Undoubtedly in the 1960’s mulesing was a wonderful innovation, but when I think back everything has changed profoundly since then. 

At Tottington in the 1960’s we would spend weeks prior to shearing digging dags off shitty sheep and cart loads of dags to the Stawell woollen mills. Today on our property Wilderness near Coleraine we only have a few packs of dags. Most sheep today just don’t have dags the way they used to. So why the change?

In the 1960’s we only had a drench called BAN (Blue Stone, Arsenic and Nicotine), pretty useless although the Blue Stone may have assisted with copper deficiency! Worms were an enormous problem until the first of the modern drenches, thiabenzole arrived on the scene.

The only fly strike control was jetting with dieldren, (a pretty dangerous chemical) and later diazinon, safer but not by much!

Today the sheep have changed profoundly, we have a selection of efficient drenches, we know how to control worms, and we understand the importance of good animal nutrition and the importance of a balanced source of minerals, essential for good animal health. On most well run properties sheep are much healthier and productive and consequently have firm faeces throughout the year!

But it is the change in the sheep themselves that is profound. For evidence of this you need only walk along any broker’s sale room and inspect the wool in the boxes. Nearly all the swinty, cross fibre wools that attract fly strike have gone. The wools are longer in fibre length, bright and crimpy and with well aligned fibres and finer than the clip of the 1960’s. This is a mere mirror, as you would expect, of the rams that are presented for sale at any ram sale. Sheep that produce long well aligned deep crimping wools only come from plainer body sheep.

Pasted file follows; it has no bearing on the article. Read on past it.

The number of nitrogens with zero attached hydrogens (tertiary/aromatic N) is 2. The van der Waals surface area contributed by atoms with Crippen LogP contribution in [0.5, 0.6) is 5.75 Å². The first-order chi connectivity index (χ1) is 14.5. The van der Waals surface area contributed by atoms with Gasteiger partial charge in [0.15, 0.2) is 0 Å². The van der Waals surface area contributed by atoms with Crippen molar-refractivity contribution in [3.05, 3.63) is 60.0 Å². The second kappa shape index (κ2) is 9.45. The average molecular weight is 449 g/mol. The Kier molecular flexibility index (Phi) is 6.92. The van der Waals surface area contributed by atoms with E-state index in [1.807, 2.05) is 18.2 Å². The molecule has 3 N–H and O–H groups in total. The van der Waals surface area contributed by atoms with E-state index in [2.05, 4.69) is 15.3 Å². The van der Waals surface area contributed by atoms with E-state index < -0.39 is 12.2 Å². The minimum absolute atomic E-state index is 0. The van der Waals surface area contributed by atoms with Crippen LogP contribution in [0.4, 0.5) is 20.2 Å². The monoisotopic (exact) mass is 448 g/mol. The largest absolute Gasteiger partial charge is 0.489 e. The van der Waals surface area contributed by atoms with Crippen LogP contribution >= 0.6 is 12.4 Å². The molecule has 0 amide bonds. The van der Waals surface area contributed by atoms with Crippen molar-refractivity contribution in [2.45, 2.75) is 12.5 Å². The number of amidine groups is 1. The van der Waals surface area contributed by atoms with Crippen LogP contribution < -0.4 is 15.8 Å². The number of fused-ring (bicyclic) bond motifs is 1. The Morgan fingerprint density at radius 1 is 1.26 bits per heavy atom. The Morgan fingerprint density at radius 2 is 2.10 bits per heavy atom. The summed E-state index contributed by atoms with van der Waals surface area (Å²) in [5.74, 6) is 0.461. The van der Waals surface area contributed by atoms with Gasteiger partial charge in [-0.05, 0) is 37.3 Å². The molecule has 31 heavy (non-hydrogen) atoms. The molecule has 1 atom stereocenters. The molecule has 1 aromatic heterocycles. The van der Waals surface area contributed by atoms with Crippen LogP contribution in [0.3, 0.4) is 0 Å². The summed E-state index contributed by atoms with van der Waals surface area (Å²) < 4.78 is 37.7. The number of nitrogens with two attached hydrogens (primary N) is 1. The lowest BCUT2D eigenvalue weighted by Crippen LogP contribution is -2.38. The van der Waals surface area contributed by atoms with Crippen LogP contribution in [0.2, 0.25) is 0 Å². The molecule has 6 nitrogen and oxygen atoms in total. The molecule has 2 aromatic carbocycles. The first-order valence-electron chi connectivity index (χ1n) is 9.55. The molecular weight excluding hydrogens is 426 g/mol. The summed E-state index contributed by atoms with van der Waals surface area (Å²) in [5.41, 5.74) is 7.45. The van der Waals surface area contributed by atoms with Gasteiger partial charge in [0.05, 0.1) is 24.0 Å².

So in the last 50 years the sheep have changed, the wool has changed and our animal husbandry has changed. Yet we continue to convince ourselves that we must use the fly strike method developed at a time of desperation.

Many SRS breeders have become alert to this and successfully eliminated mulesing. Whilst there are many tight skin wrinkly sheep still in Australia and they will continue to need mulesing, I would like to suggest to all my fellow woolgrowers who mules, to do the opposite to what David Taylor did at Uardary in the late 1960’s.Why not try one mob this year and don’t mules. Care must be taken with urine stain around the tail but new chemicals like “Click” can be utilized. It is important for Australian woolgrowers to find a way to help supply our markets with the product they require and thereby enjoy the premium which is already 30+ cents per kilogram and if the current market retracts, may become much higher!

Whilst those of us who perform the mules operation have probably become desensitised with what we are inflicting on our lambs, most of our customers, like our neighbour Colin Hosken back in 1967 are appalled. Failure to supply the market with what it requires will cause substitution to other fibres and may compound our woes down the track with shortage of supply and the consequential impact on price.

Peter Small  is a farmer at Wilderness, Gritjurk.